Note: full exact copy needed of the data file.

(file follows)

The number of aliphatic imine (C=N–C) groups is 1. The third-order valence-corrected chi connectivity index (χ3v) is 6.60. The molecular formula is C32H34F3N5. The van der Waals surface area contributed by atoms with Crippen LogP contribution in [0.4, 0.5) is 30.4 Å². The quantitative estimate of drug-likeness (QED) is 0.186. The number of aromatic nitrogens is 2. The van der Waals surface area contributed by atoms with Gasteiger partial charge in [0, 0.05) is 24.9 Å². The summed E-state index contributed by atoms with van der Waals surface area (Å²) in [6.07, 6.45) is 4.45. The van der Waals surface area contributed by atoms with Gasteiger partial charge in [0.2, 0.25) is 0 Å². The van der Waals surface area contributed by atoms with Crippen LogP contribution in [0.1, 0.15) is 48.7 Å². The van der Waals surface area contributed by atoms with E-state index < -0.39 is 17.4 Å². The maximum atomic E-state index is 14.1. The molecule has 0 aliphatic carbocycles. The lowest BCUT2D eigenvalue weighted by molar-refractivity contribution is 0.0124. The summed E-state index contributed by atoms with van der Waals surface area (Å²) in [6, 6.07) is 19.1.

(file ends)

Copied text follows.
The number of aliphatic imine (C=N–C) groups is 1. The third-order valence-corrected chi connectivity index (χ3v) is 6.60. The molecular formula is C32H34F3N5. The van der Waals surface area contributed by atoms with Crippen LogP contribution in [0.4, 0.5) is 30.4 Å². The quantitative estimate of drug-likeness (QED) is 0.186. The number of aromatic nitrogens is 2. The van der Waals surface area contributed by atoms with Gasteiger partial charge in [0, 0.05) is 24.9 Å². The summed E-state index contributed by atoms with van der Waals surface area (Å²) in [6.07, 6.45) is 4.45. The van der Waals surface area contributed by atoms with Gasteiger partial charge in [0.2, 0.25) is 0 Å². The van der Waals surface area contributed by atoms with Crippen LogP contribution in [0.1, 0.15) is 48.7 Å². The van der Waals surface area contributed by atoms with E-state index < -0.39 is 17.4 Å². The maximum atomic E-state index is 14.1. The molecule has 0 aliphatic carbocycles. The lowest BCUT2D eigenvalue weighted by molar-refractivity contribution is 0.0124. The summed E-state index contributed by atoms with van der Waals surface area (Å²) in [6, 6.07) is 19.1.